Whatever the solution to this puzzle, the irony of the opponents' concern is evident. They wish to remain ritually pure even while seeking to kill someone by the agency of the Romans. They avoid defilement while bringing about the death of the Lamb of God who takes away the sin of the world (1:29), the root defilement that prevents one from intimacy with God and sharing in his life. Perhaps most ironic is the fact that their very act is a sin that defiles in this deep sense yet contributes to the cleansing of their sin and the sin of the whole world.
Pilate asks for the charges against Jesus (v. 29), and from the Jewish leaders' response it seems they were upset by this request: If he were not a criminal . . . we would not have handed him over to you (v. 30). They wanted Pilate simply to take their word for it and not begin his own investigation. Pilate is not inclined to do them such a favor and tells them to judge Jesus by their own law. In other words, if none of the charges mentioned are relevant to Roman rule, then this case is a matter for their own legal proceedings. A reluctance to get involved in matters of Jewish law was common among Roman governors (Sherwin-White 1965:112-13). It is unclear whether or not Pilate knew the opponents had already judged Jesus. John has omitted a description of the Jewish trial, but judging Jesus by their law is exactly what they have been doing throughout the Gospel.
Long before now they had come to the conclusion that Jesus had to be eliminated (7:19-20; 8:40, 44, 59; 10:31; 11:8, 16, 50). This is still their aim, and their specific request of Pilate now becomes clear when they respond that they do not have the right to execute people (v. 31). This could refer to Old Testament prohibitions against killing (Ex 20:13, Hoskyns 1940b:616; Michaels 1989:314), but more likely it refers to limitations imposed by the Romans (Brown 1994:1:747-48). Among the Romans, "the capital power was the most jealously guarded of all the attributes of government, not even entrusted to the principal assistants of the governors" (Sherwin-White 1963:36). There were occasions when Jews did put people to death through mob violence (for example the stoning of Stephen, Acts 7:58-60). And they were given permission to execute any Gentile, even a Roman, who entered the temple's inner courts (Josephus Jewish Wars 5.193-94; 6.124-26). But mob violence has not succeeded against Jesus, and his case is not one for which Rome has given permission for execution. Presumably they could request permission to kill Jesus themselves, but this would limit them to the methods of stoning, burning, beheading and strangling, at least according to later law, which may have been in effect in the first century (m. Sanhedrin 7:1). They seem set, however, on having Rome execute Jesus, for then it would be by crucifixion. They probably want him crucified (19:6, 15) not only because it was a particularly brutal and painful form of death, but also because it would signify that Jesus is accursed by God (Deut 21:23; cf. Gal 3:13, Robinson 1985:257 n. 147; Beasley-Murray 1987:328). In John's Gospel the focus is on Jesus as the revealer of God. His opponents have rejected that claim and desire his death in order to vindicate their conclusion.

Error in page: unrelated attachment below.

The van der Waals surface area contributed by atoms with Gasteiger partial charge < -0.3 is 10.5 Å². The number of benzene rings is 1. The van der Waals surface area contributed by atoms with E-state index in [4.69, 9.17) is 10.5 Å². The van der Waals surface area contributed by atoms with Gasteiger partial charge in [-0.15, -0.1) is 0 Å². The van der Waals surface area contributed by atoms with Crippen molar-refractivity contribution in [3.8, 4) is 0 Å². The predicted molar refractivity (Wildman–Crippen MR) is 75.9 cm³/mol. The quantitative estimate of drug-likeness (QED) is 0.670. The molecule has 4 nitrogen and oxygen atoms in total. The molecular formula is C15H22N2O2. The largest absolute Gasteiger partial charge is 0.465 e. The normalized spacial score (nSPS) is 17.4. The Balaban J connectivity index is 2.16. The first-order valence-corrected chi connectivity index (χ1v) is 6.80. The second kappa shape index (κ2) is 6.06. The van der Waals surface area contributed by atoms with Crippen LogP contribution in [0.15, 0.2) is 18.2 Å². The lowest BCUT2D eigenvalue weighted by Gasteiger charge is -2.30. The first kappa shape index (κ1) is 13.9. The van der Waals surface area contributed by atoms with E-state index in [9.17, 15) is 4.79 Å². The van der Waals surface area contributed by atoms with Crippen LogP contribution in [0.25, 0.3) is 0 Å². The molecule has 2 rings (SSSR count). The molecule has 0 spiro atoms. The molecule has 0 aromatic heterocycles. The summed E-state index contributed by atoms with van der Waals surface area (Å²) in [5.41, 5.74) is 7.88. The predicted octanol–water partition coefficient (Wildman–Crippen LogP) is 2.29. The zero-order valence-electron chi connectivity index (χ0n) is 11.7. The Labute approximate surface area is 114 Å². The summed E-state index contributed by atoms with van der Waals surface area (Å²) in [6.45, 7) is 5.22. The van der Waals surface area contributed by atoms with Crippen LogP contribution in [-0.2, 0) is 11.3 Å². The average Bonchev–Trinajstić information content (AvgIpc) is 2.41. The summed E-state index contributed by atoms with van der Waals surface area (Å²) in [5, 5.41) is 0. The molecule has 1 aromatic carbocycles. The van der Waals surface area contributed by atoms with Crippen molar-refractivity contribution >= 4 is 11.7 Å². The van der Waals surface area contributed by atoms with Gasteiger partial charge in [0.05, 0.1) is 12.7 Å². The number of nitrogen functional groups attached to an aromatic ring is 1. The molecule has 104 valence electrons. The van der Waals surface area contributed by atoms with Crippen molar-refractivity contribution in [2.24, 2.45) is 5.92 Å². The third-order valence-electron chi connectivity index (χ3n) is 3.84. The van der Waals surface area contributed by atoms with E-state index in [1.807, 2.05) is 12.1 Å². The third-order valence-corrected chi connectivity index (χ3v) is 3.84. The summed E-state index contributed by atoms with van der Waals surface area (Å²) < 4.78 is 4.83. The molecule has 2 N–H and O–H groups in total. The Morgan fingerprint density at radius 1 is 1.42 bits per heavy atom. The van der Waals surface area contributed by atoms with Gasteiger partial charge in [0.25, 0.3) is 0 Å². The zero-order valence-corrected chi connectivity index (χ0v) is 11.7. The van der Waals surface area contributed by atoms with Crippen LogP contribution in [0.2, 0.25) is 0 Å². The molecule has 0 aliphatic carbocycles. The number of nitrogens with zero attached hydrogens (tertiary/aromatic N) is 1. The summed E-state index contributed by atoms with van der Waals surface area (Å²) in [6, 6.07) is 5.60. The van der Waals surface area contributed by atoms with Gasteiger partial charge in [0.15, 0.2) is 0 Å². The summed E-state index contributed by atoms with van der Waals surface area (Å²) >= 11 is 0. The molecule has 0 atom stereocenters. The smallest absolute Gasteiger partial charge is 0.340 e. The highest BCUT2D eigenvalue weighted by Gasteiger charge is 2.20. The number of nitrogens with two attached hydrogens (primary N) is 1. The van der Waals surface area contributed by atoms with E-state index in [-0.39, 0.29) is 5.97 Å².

John, however, sees this desire as a fulfillment of Jesus' statement that he would die by being lifted up from the earth (v. 32; 12:32-34). "Both Jewish accusers and Roman judge are actors in a drama scripted by a divine planner" (Brown 1994:1:748). John's note reminds us both of Jesus' identity as the Word whose words are God's words, which will be fulfilled, and of the significance of this death: "I, when I am lifted up from the earth, will draw all men to myself" (12:32). Even the actions of his enemies are used to bear witness to the glory of his identity and of what he is in the process of accomplishing.